Eurozone banks fear market risk capital hike due to Covid-19

Hopes that ECB will fix double-counting as VAR breaches rise on market volatility

ECB-Frankfurt-am-Main

Eurozone banks fear their trading book capital requirements are set to balloon, because current market turmoil will trigger a procyclical effect in the regulatory methodology for calculating market risk. Other jurisdictions are providing ways for their banks to avoid the increase, but eurozone banks are still anxiously awaiting a fix from the European Central Bank’s single supervisory mechanism.

“There are aspects of the current framework that are becoming problematic because of the fact that the current period becomes the stress period in the model, which results in double counting the impact,” says Gregg Jones, a director of risk and capital at the International Swaps and Derivatives Association. “There are a lot of banks in Europe waiting to understand exactly what approach they can take in these instances.”

Currently, banks are calculating their market risk capital requirements according to standards drafted by the Basel Committee on Banking Supervision in 2004 and partly revised in 2010 following the financial crisis.

Under the 2010 revision dubbed Basel 2.5, banks using internal models must add together the results of two measures that estimate losses on their current portfolios to determine their market risk-weighted assets (RWAs).

The first, known as value-at-risk, estimates the losses the bank might face based on market conditions from the past year or a shorter defined time period. The second measure, stressed VAR, estimates losses the bank would face if it had its present-day portfolios over the worst-ever trading days in the bank’s history, which for many occurred during the 2008 financial crisis.

A multiplier is also added onto both VAR and SVAR, which gradually increases the more times losses in a single trading day exceed the results of VAR over the most recent 250 days. This backtesting multiplier ranges from a minimum of three for banks scoring five or fewer breaches and increases to a maximum of four for banks finding 10 or more breaches.

However, due to the current market volatility caused by disruptions to the economy from the coronavirus pandemic, VAR is now increasing to levels last seen during the 2008 crisis, and banks are clocking far more exceptions on their backtesting.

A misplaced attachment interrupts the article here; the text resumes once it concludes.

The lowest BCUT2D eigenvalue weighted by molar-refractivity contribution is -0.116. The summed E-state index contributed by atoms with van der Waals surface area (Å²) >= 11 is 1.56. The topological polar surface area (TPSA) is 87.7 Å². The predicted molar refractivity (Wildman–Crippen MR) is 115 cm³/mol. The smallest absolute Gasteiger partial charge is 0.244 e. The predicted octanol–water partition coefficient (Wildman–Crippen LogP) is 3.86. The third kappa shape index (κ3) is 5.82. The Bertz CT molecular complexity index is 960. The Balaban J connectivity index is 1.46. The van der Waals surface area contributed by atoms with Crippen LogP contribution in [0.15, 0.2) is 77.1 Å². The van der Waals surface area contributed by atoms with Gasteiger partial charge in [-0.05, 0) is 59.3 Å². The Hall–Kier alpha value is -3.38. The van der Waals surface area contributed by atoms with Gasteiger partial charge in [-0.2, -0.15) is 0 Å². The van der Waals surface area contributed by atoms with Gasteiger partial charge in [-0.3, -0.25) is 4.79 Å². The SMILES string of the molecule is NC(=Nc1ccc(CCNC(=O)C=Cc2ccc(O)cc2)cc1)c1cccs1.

All of the mechanisms that typically work in normal market conditions are now exacerbating problems
Head of market risk modelling at a eurozone investment bank

“[The exceptions] are causing procyclical capital buffers that banks need to set aside when capital is a scarce resource,” says a head of market risk modelling at a eurozone investment bank. “Our Common Equity Tier 1 ratio is already under strain on its own and what is happening is that all of the mechanisms that typically work in normal market conditions are now exacerbating problems.”

The combination of losses eating into capital ratios and models driving an increase in market RWAs is putting pressure on regulatory capital at precisely the time regulators are encouraging banks to bite into their capital buffers in order to keep lending to the real economy.

Risk modellers also see the backtesting exceptions as inaccurate, because the time series on which VAR is based doesn’t have enough volatile days to forecast any future volatility yet.

“The multiplier was conceived to compensate for model deficiencies, so until you fix the model you increase your capital,” says the head of market risk modelling. “Now, models that were fully sound and had no deficiencies will be showing backtesting exceptions simply because the market events that are unfolding these days are unprecedented. Unless you have a time series to which you calibrate your model that has this event, then you cannot expect the risk model to forecast such moves.”

Freeze-frame

Supervisors in Canada, the UK and the US have issued a variety of measures to either avoid or offset the increase. Three sources say the ECB is currently looking into the issue, but banks have yet to hear of any fix.

“The ECB is studying this but we’ve not heard anything yet,” says a senior market risk manager at a second eurozone investment bank. “The multiplier will increase for everyone and that is material. So [an offset] would be welcome.”

The ECB declined to comment for this article.

Two bankers say they and their peers are requesting the ECB to freeze the multipliers to where they were set before the crisis started.